ABDUL: Oh, yes it was, as I said, you will not find any big moment or any big things going on without Bangladeshi Association. Bangladeshi Association I can proudly say participated in every big things in Bristol. In 1975 there was a exhibition in Watershed, it, it was called Taste of Orient there were some Bangladeshi err, some Bangladeshi group as well who did, I entered in them, I helped them to settle down and I took part with the, with the Lord Mayor and the well, organising authority to, to teach or to show people what our cultures. There were one group from err; I mean from, from, all over from ethnic minority countries, from Africa and Nigesto and it was taste of oriented, from Thailand and um, Malaysia and things like this so we err, I, I did, took part. Any where I found a new opportunity to campaign for Bangladeshi people or for Ethnic Minority people, I took, I err, took this chance, I did take. I, I arranged seminar in Bristol Mosque in Bangladeshi. Yeah, by the way we brought a house, there was house and we brought it and made it a, a community centre like our, where you, where you went this is um, Stapleton Road, bottom of Stapleton Road. There was, this was a house and we brought it through the continuation of people. So I went, I brought these premises I was, err, err, I was a Trustee as well, so we were 3 Trustees and we are still Trustees, holding trust of the, of this house and we made it our offices as well. So our, our children’s Arabic lessons, Bangla, Bengali lesson, language lesson, we, you, organised through this. Any cultural difficulty, any official difficulties, we helped, we started helping people. We received some grants from various grants. Later we received grants from err, from err, Lottery funding as well and um, err, through that we started a full fledged school um, office, and we received some grants as well from Urban Agent (please check highlighted word) to, to make this house, err, to equip it to be a community centre like, um.

KEVIN: Ok, it’s the…

ABDUL: Aashyana Asian Housing Association.

KEVIN: Thank you. Ok can you tell me about Aashyana Asian Housing Association and um, the history and when it was started, your role as well?

ABDUL: Um, err, as we were talking about um, our, our status as immigrants we never ever thought that we would be living in this country for good. Our aim was to come to this country, get some money, earn some money or have some qualification, go back to our country and settle in comfort. That was the main objectives for most people. But through the circumstances, going through the circumstances we thought we found, we discovered that it’s not easy to going back to and settle in our own country we would have to live here. Then we started to bring our own families and then we the felt the housing need of our community. To get into housing system, it is not an easy job at all. In Bristol we have a Black Housing Association existing err, which was, which is, still is, the United Housing Association. But this people are not, they don’t have, they have colour barriers, culture barriers, but not language barriers. But for our community South Asian people language barriers is a big barriers because most of our people cannot speak in English very much let alone write it properly. Then we thought we must do something about it. I and a couple of my friends, we thought we must start a Housing Association for our people, to, to have a Housing Association for our people, to help them particularly in, language, with their language barriers. We talked with um, Barnardos and they agreed to send some people to help us, you know, to advise people. And we persuaded them they should engage an officer if we started the office, officer you can speak Urdu and Bengali languages as well. And that was our objective to help our people, so we stared the Association err, in 91 and in 91 we started that Association and err, we stared very small. We presented ourselves to the err, housing department in err, Bristol and they accepted us. They gave us some grant to start our organisations and they gave us some stock as well.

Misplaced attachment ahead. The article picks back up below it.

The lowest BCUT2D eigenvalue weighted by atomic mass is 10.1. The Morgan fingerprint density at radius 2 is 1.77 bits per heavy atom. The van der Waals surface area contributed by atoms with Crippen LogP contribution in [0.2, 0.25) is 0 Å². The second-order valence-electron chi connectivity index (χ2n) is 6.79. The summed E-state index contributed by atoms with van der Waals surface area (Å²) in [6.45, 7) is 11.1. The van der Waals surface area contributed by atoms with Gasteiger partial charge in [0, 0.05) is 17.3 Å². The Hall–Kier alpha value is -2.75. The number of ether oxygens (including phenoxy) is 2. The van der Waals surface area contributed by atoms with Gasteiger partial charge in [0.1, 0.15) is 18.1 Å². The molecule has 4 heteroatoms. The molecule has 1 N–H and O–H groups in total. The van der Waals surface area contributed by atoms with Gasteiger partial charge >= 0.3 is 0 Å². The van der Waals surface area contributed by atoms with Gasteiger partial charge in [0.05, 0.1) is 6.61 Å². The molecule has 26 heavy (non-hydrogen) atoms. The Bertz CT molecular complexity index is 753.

KEVIN: So does, does this association only cater for the Asian community; tell me about the groups that they, um, Aashyana Housing Association…


KEVIN: Um, is set up, um, have been, have been looking after?

ABDUL: Yes. I, I, um, yes it was um, err, we had to find a partner and err, err, Knightstone was our first partner, you know. There were keeping us under their shadow and um, that was our first partner. Then it was Housing, Housing 21 and now at the minute it is um, Affinity Sudden. Err, so we started as I said, big, it is, it is for South Asian um, partners of South Asian people but our err, tenants, now we have got about um, over, 200, 200 houses under our management but our tenants are not necessarily all Southeast Asian. They are Somalian’s, even Europeans some of them and there err, of course still I think about 30 per cent are Southeast Asians but rest are all mixed tenants. So there was never a um, variegated and any other people cannot ask for housing for, to Aashyana Housing Association. I run it for um, now for so many years ago, um, err, 15 years and now I am retired from it. But it is, it is, a big a, it is a big, big Association, it is large Association err, with another big housing complex called Affinity Sudden err. I, but to establish it, it was not an easy job of course, we had to struggle, we had to struggle, we had to go to the meetings. Of course as I said the City Council was always supportive to us. They are giving us grant to err, to um, employ housing officers and err, workers and err, they were giving us stocks from the, so that we can self service things in time err, and we were registered in the err, after about 6, 7 years, we were registered in the housing corporation as well. Then we could our own housing um, ourselves. And err, but I had to go to so many meetings, so many seminars, to learn how to run a Housing Association. It is not easy, really it is not a easy job and also in our inward err, meeting err, we asked other housing experts, merra to me housing experts to come and tell us how to run our business and tell our people how to get into housing system. This kind of things we were doing and I’m very proud to say that it is a successful Housing Association now, it is quite established. We err; we are in um Easton for quite a long time, quite a long time. In Stapleton Road we have, we have our office and we double up most things from here. And we are working with the City Council and with all other Housing Associations as well, with the united there were partners in err, BME cause, causes we um, tackle err, the local housing system, we tackle the national system together. Um, and err, we built new projects err; or build houses also to suit our people, you know, err, housing in, where our people would like to live, this kind of thing. So we did err, quite successfully.

KEVIN: So, so, your, your, you, you think um, the objectives of Aashyana Housing Association, you think that’s been fully achieved…


KEVIN: By what you attended.

ABDUL: Fully achieved, fully achieved, yes. I can, I can proudly say that, it is fully achieved and it is, it is going into the mainstream now quite easily and quite err, effectively.

KEVIN: Thank you.